> C. Morize
Research: Erosion and Resuspension of Granular Bed, Convection
- Destabilization of an immersed granular bed by thermal convection, in collaboration with E. Herbert (LIED) and A. Sauret (SVI).
The transport, dispersion and resuspension of particles
occur in industrial fluid dynamical processes as well as environmental and geophysical situations. Whereas
the resuspension of an immersed granular bed by fluid flows such as vortices or shear flows has been
the focus of many studies, the ability to fluidize particles with a vertical gradient of temperature remains
poorly understood. Using laboratory experiments with a localized heat source, we observe that a massive
entrainment of particles into the fluid volume occurs beyond a threshold temperature. The buoyancy driven
fluidized bed then leads to the transport of solid particles through the generation of particle-laden plumes.
- Propulsion in the vicinity of a granular media,
in collaboration with A. Sauret (SVI) and P. Gondret.
In various situations, sand and sediments can be carried by wind or
water, which could trigger the resuspension of the granular bed. For instance, when a helicopter lands in
sandy environments, its blades trigger air recirculation which leads to the resuspension of particles, thus
limiting the pilot's visibility. Here, we focus on a unique situation, in which the resuspension of particles
is both sought after and well controlled. Indeed, some bottom-dwelling fish, such as the flounders and stingrays,
generate a flow capable of resuspending sand to bury themselves and avoid predators. By flapping their fins with
oscillating motions, they create vortices and a recirculating flow that lifts the sand particles up and deposits
them on top of their backs. A simple model experiment has been developed to study this situation: a rigid or flexible
foil is placed above the sand bed to mimic the fin motion.
- Erosion in the vicinity of structures,
in collaboration with F. Lachaussée (PHD student), Y. Bertho,
A. Sauret (SVI) and P. Gondret.
transport of earth material is a leading threat for
human activity and ecosystems. For instance, at the pier of a bridge, erosion can damage the entire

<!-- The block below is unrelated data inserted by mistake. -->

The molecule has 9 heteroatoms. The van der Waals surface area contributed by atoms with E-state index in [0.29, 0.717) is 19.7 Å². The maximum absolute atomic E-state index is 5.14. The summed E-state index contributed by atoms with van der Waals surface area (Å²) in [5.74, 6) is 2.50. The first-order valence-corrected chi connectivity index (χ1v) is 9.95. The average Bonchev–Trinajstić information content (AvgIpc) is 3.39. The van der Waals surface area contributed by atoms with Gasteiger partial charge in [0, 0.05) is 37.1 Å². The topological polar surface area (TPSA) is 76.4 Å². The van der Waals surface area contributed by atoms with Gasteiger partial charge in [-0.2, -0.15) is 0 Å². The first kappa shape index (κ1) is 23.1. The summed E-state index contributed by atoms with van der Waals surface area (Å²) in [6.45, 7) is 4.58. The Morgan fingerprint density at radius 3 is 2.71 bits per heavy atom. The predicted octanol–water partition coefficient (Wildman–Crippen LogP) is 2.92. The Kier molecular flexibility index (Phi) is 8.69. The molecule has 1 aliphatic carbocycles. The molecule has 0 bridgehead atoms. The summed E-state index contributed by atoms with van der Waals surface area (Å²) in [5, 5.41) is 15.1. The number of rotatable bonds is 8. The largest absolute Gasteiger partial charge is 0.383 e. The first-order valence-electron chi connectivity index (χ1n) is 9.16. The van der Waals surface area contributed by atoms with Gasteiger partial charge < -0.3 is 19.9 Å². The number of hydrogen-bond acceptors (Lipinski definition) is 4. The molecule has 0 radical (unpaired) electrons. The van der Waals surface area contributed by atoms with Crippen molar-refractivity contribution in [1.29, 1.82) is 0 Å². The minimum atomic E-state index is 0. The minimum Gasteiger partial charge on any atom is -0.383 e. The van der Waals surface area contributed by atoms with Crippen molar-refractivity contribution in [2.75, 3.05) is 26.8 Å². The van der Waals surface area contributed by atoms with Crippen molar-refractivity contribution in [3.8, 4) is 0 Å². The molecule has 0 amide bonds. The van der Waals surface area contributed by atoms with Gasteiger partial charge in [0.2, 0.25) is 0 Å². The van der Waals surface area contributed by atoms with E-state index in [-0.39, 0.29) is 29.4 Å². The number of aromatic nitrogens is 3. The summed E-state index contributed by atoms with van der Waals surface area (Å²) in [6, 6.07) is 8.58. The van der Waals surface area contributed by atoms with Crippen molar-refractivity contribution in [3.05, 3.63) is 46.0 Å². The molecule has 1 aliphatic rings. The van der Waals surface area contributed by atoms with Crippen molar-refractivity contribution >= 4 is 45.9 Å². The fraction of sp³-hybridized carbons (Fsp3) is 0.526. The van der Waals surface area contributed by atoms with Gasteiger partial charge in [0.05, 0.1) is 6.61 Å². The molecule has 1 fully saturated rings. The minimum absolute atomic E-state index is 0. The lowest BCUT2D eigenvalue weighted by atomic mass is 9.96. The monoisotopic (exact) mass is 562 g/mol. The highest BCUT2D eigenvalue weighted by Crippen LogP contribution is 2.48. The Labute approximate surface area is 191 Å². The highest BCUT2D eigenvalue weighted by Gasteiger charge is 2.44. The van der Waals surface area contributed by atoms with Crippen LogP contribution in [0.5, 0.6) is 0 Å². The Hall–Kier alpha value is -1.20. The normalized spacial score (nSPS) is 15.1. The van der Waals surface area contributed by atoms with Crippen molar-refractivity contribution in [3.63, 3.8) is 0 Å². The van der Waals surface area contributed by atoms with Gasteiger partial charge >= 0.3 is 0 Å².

structure leading to bridge failure. Achieving better hazard assessment requires coupling both the fluid
dynamics around the structure (instabilities, wall effects) and the transport phenomena of solid materials.
In this project, we propose to characterize the dynamics of entrainment of particles in the presence of flow
in the vicinity of solid submerged structures (bridge piers, offshore structures, ...) using experimental
approaches and mathematical models.
- Tsunami generated by granular collapse,
in collaboration with A. Sauret (SVI), A. Hildenbrand
(LGMT), Y. Bertho and
A tsunami is a wave that can propagate over
long distances and can lead to considerable damage along the coast. These situations showed the
necessity to predict or at least to evaluate the risk associated with such extreme events. In particular, whereas
the most common trigger for a tsunami is a submarine earthquake, other geological events can be involved. For
instance, landslides or cliffs collapse result in tsunamis that lead to important local hazards and need to be
understood and predicted. The experimental set-up will be developed to model this situation in 2D by generating
a granular collapse into a layer of fluid. The influence of the size and shape of the collapse, the water depth
as well as other relevant physical parameters (density of the granular material, sphericity, ...) will be
experimentally investigated and modeled.
Past research: Turbulence, Rotating fluids
- Zonal winds driven by tides, in collaboration with M. Le Bars (IRPHE), P. Le Gal (IRPHE) and A. Tilgner (Institute of Geophysics, University of Götttingen).
- Turbulent transport in tokamaks, in collaboration with P. Hennequin (LPP).
- Inertial waves in rotating flows , with L. Messio (LPTMC), F. Moisy and M. Rabaud.
- Coriolis platform experiments, in collaboration with F. Moisy and J. Sommeria (LEGI).
- Rotating turbulence (PhD thesis , supervised by F. Moisy and M. Rabaud, 2006, FAST, Orsay).
Citations (google scholar)